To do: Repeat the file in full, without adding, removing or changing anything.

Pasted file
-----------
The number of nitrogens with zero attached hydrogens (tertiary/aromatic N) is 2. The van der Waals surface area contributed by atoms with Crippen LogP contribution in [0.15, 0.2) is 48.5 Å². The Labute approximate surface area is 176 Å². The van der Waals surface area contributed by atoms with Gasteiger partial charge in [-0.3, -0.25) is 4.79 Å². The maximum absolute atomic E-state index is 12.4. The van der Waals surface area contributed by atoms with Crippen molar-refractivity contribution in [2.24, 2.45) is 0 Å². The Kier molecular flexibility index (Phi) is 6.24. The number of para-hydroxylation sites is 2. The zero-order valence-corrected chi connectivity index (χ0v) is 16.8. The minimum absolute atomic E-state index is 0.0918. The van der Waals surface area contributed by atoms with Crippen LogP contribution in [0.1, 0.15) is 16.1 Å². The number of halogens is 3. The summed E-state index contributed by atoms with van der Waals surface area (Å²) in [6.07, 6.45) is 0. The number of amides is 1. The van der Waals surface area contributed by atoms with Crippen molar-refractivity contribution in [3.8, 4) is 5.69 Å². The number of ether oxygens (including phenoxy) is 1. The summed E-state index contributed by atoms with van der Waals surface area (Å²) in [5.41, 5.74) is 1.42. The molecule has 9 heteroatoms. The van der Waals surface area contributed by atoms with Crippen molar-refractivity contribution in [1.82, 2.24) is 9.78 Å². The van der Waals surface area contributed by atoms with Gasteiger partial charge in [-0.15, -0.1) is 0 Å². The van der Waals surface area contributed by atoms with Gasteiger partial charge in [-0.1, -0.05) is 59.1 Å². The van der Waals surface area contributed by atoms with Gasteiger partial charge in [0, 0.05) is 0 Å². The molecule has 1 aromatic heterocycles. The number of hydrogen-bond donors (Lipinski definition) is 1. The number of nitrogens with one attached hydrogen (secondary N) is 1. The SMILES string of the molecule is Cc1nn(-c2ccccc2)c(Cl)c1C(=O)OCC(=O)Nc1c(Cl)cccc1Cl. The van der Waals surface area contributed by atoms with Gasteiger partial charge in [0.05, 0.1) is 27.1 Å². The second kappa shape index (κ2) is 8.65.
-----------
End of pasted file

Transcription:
The number of nitrogens with zero attached hydrogens (tertiary/aromatic N) is 2. The van der Waals surface area contributed by atoms with Crippen LogP contribution in [0.15, 0.2) is 48.5 Å². The Labute approximate surface area is 176 Å². The van der Waals surface area contributed by atoms with Gasteiger partial charge in [-0.3, -0.25) is 4.79 Å². The maximum absolute atomic E-state index is 12.4. The van der Waals surface area contributed by atoms with Crippen molar-refractivity contribution in [2.24, 2.45) is 0 Å². The Kier molecular flexibility index (Phi) is 6.24. The number of para-hydroxylation sites is 2. The zero-order valence-corrected chi connectivity index (χ0v) is 16.8. The minimum absolute atomic E-state index is 0.0918. The van der Waals surface area contributed by atoms with Crippen LogP contribution in [0.1, 0.15) is 16.1 Å². The number of halogens is 3. The summed E-state index contributed by atoms with van der Waals surface area (Å²) in [6.07, 6.45) is 0. The number of amides is 1. The van der Waals surface area contributed by atoms with Crippen molar-refractivity contribution in [3.8, 4) is 5.69 Å². The number of ether oxygens (including phenoxy) is 1. The summed E-state index contributed by atoms with van der Waals surface area (Å²) in [5.41, 5.74) is 1.42. The molecule has 9 heteroatoms. The van der Waals surface area contributed by atoms with Crippen molar-refractivity contribution in [1.82, 2.24) is 9.78 Å². The van der Waals surface area contributed by atoms with Gasteiger partial charge in [-0.15, -0.1) is 0 Å². The van der Waals surface area contributed by atoms with Gasteiger partial charge in [-0.1, -0.05) is 59.1 Å². The van der Waals surface area contributed by atoms with Gasteiger partial charge in [0, 0.05) is 0 Å². The molecule has 1 aromatic heterocycles. The number of hydrogen-bond donors (Lipinski definition) is 1. The number of nitrogens with one attached hydrogen (secondary N) is 1. The SMILES string of the molecule is Cc1nn(-c2ccccc2)c(Cl)c1C(=O)OCC(=O)Nc1c(Cl)cccc1Cl. The van der Waals surface area contributed by atoms with Gasteiger partial charge in [0.05, 0.1) is 27.1 Å². The second kappa shape index (κ2) is 8.65.